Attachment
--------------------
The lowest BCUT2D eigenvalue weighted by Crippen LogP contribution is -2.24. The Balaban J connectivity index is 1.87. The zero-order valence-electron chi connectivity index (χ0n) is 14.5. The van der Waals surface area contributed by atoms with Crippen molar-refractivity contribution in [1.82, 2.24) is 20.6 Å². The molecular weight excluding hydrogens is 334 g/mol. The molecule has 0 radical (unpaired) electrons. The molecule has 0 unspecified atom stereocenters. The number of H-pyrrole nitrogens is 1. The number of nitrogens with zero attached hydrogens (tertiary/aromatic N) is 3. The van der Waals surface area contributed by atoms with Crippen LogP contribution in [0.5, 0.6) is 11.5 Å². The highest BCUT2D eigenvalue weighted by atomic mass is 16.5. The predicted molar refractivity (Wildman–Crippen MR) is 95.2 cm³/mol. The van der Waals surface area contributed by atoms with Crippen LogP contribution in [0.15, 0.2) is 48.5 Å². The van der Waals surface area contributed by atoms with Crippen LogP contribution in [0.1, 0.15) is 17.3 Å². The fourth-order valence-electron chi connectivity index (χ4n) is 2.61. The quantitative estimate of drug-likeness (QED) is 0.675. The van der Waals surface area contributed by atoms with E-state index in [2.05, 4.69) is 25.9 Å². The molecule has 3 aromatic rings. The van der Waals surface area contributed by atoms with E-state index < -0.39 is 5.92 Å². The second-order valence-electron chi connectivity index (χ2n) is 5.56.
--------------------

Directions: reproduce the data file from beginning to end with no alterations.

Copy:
The lowest BCUT2D eigenvalue weighted by Crippen LogP contribution is -2.24. The Balaban J connectivity index is 1.87. The zero-order valence-electron chi connectivity index (χ0n) is 14.5. The van der Waals surface area contributed by atoms with Crippen molar-refractivity contribution in [1.82, 2.24) is 20.6 Å². The molecular weight excluding hydrogens is 334 g/mol. The molecule has 0 radical (unpaired) electrons. The molecule has 0 unspecified atom stereocenters. The number of H-pyrrole nitrogens is 1. The number of nitrogens with zero attached hydrogens (tertiary/aromatic N) is 3. The van der Waals surface area contributed by atoms with Crippen LogP contribution in [0.5, 0.6) is 11.5 Å². The highest BCUT2D eigenvalue weighted by atomic mass is 16.5. The predicted molar refractivity (Wildman–Crippen MR) is 95.2 cm³/mol. The van der Waals surface area contributed by atoms with Crippen LogP contribution in [0.15, 0.2) is 48.5 Å². The van der Waals surface area contributed by atoms with Crippen LogP contribution in [0.1, 0.15) is 17.3 Å². The fourth-order valence-electron chi connectivity index (χ4n) is 2.61. The quantitative estimate of drug-likeness (QED) is 0.675. The van der Waals surface area contributed by atoms with E-state index in [2.05, 4.69) is 25.9 Å². The molecule has 3 aromatic rings. The van der Waals surface area contributed by atoms with E-state index < -0.39 is 5.92 Å². The second-order valence-electron chi connectivity index (χ2n) is 5.56.